Mitotic Arrest-Deficient 2 Like 2 (MAD2L2) Interacts with Escherichia coli Effector Protein EspF

Amin Tahoun, Hanem El-Sharkawy, Samar M Moustafa, Lina Jamil M Abdel-Hafez, Ashraf Albrakati, Manfred Koegl, Juergen Haas, Arvind Mahajan, David L Gally, Ehab Kotb Elmahallawy

Research output: Contribution to journalArticlepeer-review

Abstract / Description of output

Enteropathogenic (EPEC) and Enterohemorrhagic (EHEC) Escherichia coli are considered emerging zoonotic pathogens of worldwide distribution. The pathogenicity of the bacteria is conferred by multiple virulence determinants, including the locus of enterocyte effacement (LEE) pathogenicity island, which encodes a type III secretion system (T3SS) and effector proteins, including the multifunctional secreted effector protein (EspF). EspF sequences differ between EPEC and EHEC serotypes in terms of the number and residues of SH3-binding polyproline-rich repeats and N-terminal localization sequence. The aim of this study was to discover additional cellular interactions of EspF that may play important roles in E. coli colonization using the Yeast two-hybrid screening system (Y2H). Y2H screening identified the anaphase-promoting complex inhibitor Mitotic Arrest-Deficient 2 Like 2 (MAD2L2) as a host protein that interacts with EspF. Using LUMIER assays, MAD2L2 was shown to interact with EspF variants from EHEC O157:H7 and O26:H11 as well as EPEC O127:H6. MAD2L2 is targeted by the non-homologous Shigella effector protein invasion plasmid antigen B (IpaB) to halt the cell cycle and limit epithelial cell turnover. Therefore, we postulate that interactions between EspF and MAD2L2 serve a similar function in promoting EPEC and EHEC colonization, since cellular turnover is a key method for bacteria removal from the epithelium. Future work should investigate the biological importance of this interaction that could promote the colonization of EPEC and EHEC E. coli in the host.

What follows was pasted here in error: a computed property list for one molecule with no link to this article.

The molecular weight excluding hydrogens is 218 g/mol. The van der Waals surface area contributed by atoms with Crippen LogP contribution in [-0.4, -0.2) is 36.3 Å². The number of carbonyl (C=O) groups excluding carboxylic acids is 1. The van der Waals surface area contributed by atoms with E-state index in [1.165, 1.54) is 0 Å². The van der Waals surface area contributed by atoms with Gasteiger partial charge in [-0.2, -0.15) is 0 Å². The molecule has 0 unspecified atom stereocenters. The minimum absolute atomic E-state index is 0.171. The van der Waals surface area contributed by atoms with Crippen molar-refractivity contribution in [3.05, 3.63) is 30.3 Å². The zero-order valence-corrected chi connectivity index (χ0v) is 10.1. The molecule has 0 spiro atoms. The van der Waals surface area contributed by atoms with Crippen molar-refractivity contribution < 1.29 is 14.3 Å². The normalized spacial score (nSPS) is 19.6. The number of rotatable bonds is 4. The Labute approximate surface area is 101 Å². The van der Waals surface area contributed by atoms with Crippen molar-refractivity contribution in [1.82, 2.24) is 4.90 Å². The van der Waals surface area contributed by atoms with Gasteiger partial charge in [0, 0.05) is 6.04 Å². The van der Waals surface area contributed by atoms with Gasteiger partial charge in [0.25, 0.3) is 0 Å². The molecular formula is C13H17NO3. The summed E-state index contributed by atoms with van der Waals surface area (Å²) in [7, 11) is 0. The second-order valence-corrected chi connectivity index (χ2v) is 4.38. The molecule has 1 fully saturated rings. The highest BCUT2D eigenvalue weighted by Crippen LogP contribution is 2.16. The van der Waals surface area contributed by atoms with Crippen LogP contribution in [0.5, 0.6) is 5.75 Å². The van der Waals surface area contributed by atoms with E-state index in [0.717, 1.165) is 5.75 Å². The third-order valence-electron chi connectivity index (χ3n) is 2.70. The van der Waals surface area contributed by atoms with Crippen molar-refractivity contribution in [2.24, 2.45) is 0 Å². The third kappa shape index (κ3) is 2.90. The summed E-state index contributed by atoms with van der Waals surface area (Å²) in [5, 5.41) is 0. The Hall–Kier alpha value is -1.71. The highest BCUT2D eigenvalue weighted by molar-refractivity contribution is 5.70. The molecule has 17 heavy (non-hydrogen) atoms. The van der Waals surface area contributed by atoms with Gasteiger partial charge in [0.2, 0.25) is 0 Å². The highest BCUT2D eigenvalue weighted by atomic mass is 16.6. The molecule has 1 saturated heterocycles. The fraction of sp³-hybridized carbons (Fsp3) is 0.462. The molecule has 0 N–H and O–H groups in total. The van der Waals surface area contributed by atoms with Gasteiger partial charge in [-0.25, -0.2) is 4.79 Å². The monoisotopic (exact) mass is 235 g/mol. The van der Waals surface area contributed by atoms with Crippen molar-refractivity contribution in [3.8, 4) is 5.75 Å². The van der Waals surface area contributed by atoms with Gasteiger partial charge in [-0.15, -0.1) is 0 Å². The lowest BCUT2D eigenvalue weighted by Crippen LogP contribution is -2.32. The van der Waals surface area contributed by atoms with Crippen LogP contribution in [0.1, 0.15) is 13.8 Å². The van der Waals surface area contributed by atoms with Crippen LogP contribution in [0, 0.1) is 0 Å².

Original languageEnglish
Issue number9
Publication statusPublished - 15 Sept 2021


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